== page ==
In most cases, a tooth develops symptoms due to infection of the pulp or nerve and the diagnosis of the need for a root canal treatment is straightforward. However, in some cases the tooth becomes infected and no symptoms develop. There is a chronic infection present but your body's immune system has been addressing the infection and keeping symptoms from arising. A balance has occurred between the infection and your body so no symptoms develop. The infection is first noted by an x-ray.  The x-rays may show a change in the bone around the tooth that is suggestive of an infection. When we examine the tooth, the tooth usually doesn't respond to testing such as responding to cold which confirms the diagnosis and the need for root canal treatment to keep the tooth.

Can I expect to have pain during and following my root canal treatment?
This is a very common question that is asked by many patients that we see and a very valid one. No one likes having to endure pain.  More often than not the reason that a root canal is needed is that there is an infection and associated pain. So when a patient comes in and has pain our goal is to get them out of pain.  In most cases, the local anesthetic we use will numb the area adequately so that there is no pain during the procedure. However, if there has been pain for a long period of time or there is an acute infection with an abscess, obtaining complete numbness can be difficult. The nerves do not respond as well to the anesthetic in these cases and the patient has some sensation during the procedure. Usually, we can add more anesthesia by a different means and this can help. So generally, there is no pain during the procedure but there can be when there is an acute infection or there has been pain for a long period. The good thing is that if there is pain before the treatment, it is usually resolved very quickly and often gone by the next day.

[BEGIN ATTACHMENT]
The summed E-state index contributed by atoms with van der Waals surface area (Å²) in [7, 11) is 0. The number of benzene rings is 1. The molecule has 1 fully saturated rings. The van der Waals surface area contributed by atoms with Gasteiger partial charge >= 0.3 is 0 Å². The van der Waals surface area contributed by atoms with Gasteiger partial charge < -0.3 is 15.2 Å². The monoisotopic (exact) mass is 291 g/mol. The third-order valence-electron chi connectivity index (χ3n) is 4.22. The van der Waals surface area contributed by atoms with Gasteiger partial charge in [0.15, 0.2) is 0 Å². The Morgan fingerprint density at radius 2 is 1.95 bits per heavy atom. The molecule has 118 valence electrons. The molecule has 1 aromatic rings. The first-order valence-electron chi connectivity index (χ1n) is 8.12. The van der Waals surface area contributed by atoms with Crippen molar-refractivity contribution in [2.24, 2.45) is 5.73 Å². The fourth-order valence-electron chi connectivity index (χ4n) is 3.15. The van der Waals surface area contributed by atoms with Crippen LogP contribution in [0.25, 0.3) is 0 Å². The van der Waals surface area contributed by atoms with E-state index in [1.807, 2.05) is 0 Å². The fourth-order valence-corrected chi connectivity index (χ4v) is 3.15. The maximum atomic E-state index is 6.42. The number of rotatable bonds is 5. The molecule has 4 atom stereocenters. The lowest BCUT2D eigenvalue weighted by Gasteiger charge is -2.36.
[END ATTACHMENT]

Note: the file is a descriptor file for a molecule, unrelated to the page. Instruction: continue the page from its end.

After a root canal procedure, a patient may experience some pain after the procedure, or post-operative discomfort.  We typically will tell the patient that the tooth may be tender or sore for 2-3 days after treatment and this could last for up to a week. Usually, it improves daily.  The reason that there can be pain after the procedure is that during treatment, an inflammatory reaction or bruising may be caused around the end of the tooth and this can lead to some discomfort after the treatment.  In addition, if there has been an acute infection it takes time for your body's immune system to heal the area and there may be a phase where the area is tender.  As healing takes place, the symptoms will resolve. Many think that the tooth has the nerve removed now and why is there still pain.  However, when there has been an insult to a tooth such as an infection, it takes your body days and even weeks to fully resolve the symptoms.
In most cases, we tell our patients to take 400mg Advil after the procedure and every 4 hours for the first 2-3 days and this will minimize any discomfort that they might experience.  If pain or symptoms persist for more than 4-6 weeks, it would be recommended to return to your dentist to have the area reassessed as the area may not be healing adequately. 

How long do root canals take?

Each case is unique, but an average root canal takes between one to two hours.  Also, multiple visits may be required to complete a root canal as we want to make sure that your tooth is healing before we finish your treatment.